Premier League Sues YouTube


This Premier League filed a lawsuit this afternoon against YouTube in a New York court alleging that “[YouTube] encourages massive copyright infringment on its Web site to generate public attention and boost traffic. This has resulted in the loss of valuable content.”
The lawsuit goes on to say that the “Defendants, which own and operate the Web site, have knowingly misappropriated and exploited this valuable property for their own gain without payment or license to the owners of the intellectual property.”

Of course, this is all about money. The Premier League feels it needs to protect its rights and keep its current rights holders content. Having highlights of Premiership football matches on YouTube is illegal, and the Premier League wants to do everything it can to control the content so it can make huge amounts of additional revenue in the future.

However, there are two schools of thought regarding videos on YouTube. Do you protect your rights and sue as Viacom also did? Or do you promote the distribution of the content on YouTube thinking that it does more good than harm?

The Premier League’s track record thus far is to sue.
You may remember that in October, a company named NetResult (who was hired by the Premier League) sent a letter (essentially a cease and desist notice) to popular web site demanding that they remove the video footage clips. However, wasn’t hosting the videos. It was, and continues to do so, just linking to clips at YouTube. The Premier League finally wised up, as witnessed today, that it needs to stop the problem at its source, which is YouTube and its owners, Google.
The decision taken by the Premier League today is shortsighted and reflective of how clueless they are about the Internet. If YouTube decides to stop showing video highlights of Premiership matches, there are tens if not hundreds of other sites that the Premier League will need to sue also. The whole viral nature of the Internet is practically impossible to govern, so instead of sueing companies, the Premier League should be embracing it. Sure, lose money in the short-term on the video highlights. But in the long term the FA Premier League could gain more revenue and a greater worldwide appeal by allowing new fans to watch the videos thereby attracing new legions of fans (and revenue).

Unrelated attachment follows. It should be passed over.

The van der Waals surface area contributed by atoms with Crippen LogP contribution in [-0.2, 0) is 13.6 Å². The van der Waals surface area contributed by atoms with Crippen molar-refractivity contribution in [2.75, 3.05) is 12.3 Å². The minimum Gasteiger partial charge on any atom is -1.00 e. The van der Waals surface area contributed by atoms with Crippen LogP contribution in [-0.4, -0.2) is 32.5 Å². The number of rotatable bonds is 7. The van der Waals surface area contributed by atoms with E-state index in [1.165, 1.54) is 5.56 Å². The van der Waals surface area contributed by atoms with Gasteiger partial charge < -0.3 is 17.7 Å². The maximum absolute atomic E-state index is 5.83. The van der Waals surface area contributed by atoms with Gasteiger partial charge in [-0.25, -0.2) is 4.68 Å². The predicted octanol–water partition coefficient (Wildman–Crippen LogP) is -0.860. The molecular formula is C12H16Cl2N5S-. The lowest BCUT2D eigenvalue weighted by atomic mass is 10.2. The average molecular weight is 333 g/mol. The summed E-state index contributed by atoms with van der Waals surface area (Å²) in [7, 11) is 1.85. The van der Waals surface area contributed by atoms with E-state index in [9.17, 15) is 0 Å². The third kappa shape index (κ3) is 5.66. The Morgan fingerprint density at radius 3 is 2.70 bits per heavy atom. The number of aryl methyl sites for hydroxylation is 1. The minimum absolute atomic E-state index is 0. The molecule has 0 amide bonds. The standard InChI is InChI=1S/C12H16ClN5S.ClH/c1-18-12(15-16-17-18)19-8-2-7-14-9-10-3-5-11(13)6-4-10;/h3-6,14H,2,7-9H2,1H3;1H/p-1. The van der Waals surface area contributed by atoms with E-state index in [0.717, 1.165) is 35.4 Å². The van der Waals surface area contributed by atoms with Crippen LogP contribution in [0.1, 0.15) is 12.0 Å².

In contrast, instead of suing YouTube, many leagues such as the National Hockey League, National Basketball Association and teams such as the Premier League’s own Chelsea, have embraced YouTube and created their own channels on the web site.

On the pitch, the Premier League is ahead of the other leagues, but off the pitch and in the world of the Internet, the league is clueless.

The lawsuit is part of a class action suit filed by the Premier League and an indie music label. Their press release can be read here, and the entire class action suit document can be found here.

5 thoughts on “Premier League Sues YouTube”

  1. I wonder if they ever thought that the brief clips shown on youtube actually advertises the EPL in the vastly untapped american sports community and will lead to larger and larger tv deals down the line? That will offset the $40,000/yr it would take to hire someone to browse the site looking for blatant violations like every other big media outlet does.

  2. This is infuriating. It’s hard enough to get access to anything from England out here, and I find it hard to believe that being able to see great goals and other exciting stuff will dampen my interest in the sport or the EPL.

  3. you’ve got it wrong mate.

    the source isn’t YouTube (or DailyMotion or MetaCafe) – those are just the mediums.

    The real sources are the free live streams from which people cap goals and then share those vids in forums, and then those get uploaded on sharing sites.

    It’s tougher to go after the streams, especially the Chinese ones, but it’s a f’n embarrassment that the PL has to resort to lying and whining about it.

    The easiest thing for the Premiership would be to start putting up highlights packages on their own site – for a fee of course. Make it legit and a lot of the ‘dirty’ sharing will go away.

  4. Valid point Ahmed.

    In discussions with a company that had seen the Premier League’s RFP for their upcoming redesigned web site which may launch in time for kick off, video or video highlights wasn’t part of the new site. No surprise there unfortunately.

    The Gaffer

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